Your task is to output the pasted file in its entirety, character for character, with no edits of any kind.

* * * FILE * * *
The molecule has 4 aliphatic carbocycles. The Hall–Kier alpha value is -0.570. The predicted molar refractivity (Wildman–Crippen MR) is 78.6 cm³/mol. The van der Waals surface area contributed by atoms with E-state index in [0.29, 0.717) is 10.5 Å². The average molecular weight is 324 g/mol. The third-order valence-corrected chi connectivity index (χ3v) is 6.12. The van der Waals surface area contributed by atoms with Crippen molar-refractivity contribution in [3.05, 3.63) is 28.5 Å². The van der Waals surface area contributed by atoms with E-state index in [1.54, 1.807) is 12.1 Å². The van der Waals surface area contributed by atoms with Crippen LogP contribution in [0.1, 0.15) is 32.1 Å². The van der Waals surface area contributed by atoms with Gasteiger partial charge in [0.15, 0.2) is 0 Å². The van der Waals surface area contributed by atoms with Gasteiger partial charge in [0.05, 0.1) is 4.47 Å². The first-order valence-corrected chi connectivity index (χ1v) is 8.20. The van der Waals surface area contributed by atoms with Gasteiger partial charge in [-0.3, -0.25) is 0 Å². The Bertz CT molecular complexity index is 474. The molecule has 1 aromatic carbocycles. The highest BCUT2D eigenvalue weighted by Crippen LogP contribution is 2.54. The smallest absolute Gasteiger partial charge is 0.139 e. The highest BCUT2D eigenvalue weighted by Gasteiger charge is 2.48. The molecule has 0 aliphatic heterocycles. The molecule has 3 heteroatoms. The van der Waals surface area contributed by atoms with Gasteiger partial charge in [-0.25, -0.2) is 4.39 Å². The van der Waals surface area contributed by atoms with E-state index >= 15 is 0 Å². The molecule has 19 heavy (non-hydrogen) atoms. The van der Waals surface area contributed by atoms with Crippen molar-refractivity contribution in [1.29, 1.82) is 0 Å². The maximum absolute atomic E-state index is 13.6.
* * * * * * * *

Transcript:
The molecule has 4 aliphatic carbocycles. The Hall–Kier alpha value is -0.570. The predicted molar refractivity (Wildman–Crippen MR) is 78.6 cm³/mol. The van der Waals surface area contributed by atoms with E-state index in [0.29, 0.717) is 10.5 Å². The average molecular weight is 324 g/mol. The third-order valence-corrected chi connectivity index (χ3v) is 6.12. The van der Waals surface area contributed by atoms with Crippen molar-refractivity contribution in [3.05, 3.63) is 28.5 Å². The van der Waals surface area contributed by atoms with E-state index in [1.54, 1.807) is 12.1 Å². The van der Waals surface area contributed by atoms with Crippen LogP contribution in [0.1, 0.15) is 32.1 Å². The van der Waals surface area contributed by atoms with Gasteiger partial charge in [0.15, 0.2) is 0 Å². The van der Waals surface area contributed by atoms with Gasteiger partial charge in [0.05, 0.1) is 4.47 Å². The first-order valence-corrected chi connectivity index (χ1v) is 8.20. The van der Waals surface area contributed by atoms with Gasteiger partial charge in [-0.3, -0.25) is 0 Å². The Bertz CT molecular complexity index is 474. The molecule has 1 aromatic carbocycles. The highest BCUT2D eigenvalue weighted by Crippen LogP contribution is 2.54. The smallest absolute Gasteiger partial charge is 0.139 e. The highest BCUT2D eigenvalue weighted by Gasteiger charge is 2.48. The molecule has 0 aliphatic heterocycles. The molecule has 3 heteroatoms. The van der Waals surface area contributed by atoms with Gasteiger partial charge in [-0.25, -0.2) is 4.39 Å². The van der Waals surface area contributed by atoms with E-state index >= 15 is 0 Å². The molecule has 19 heavy (non-hydrogen) atoms. The van der Waals surface area contributed by atoms with Crippen molar-refractivity contribution in [1.29, 1.82) is 0 Å². The maximum absolute atomic E-state index is 13.6.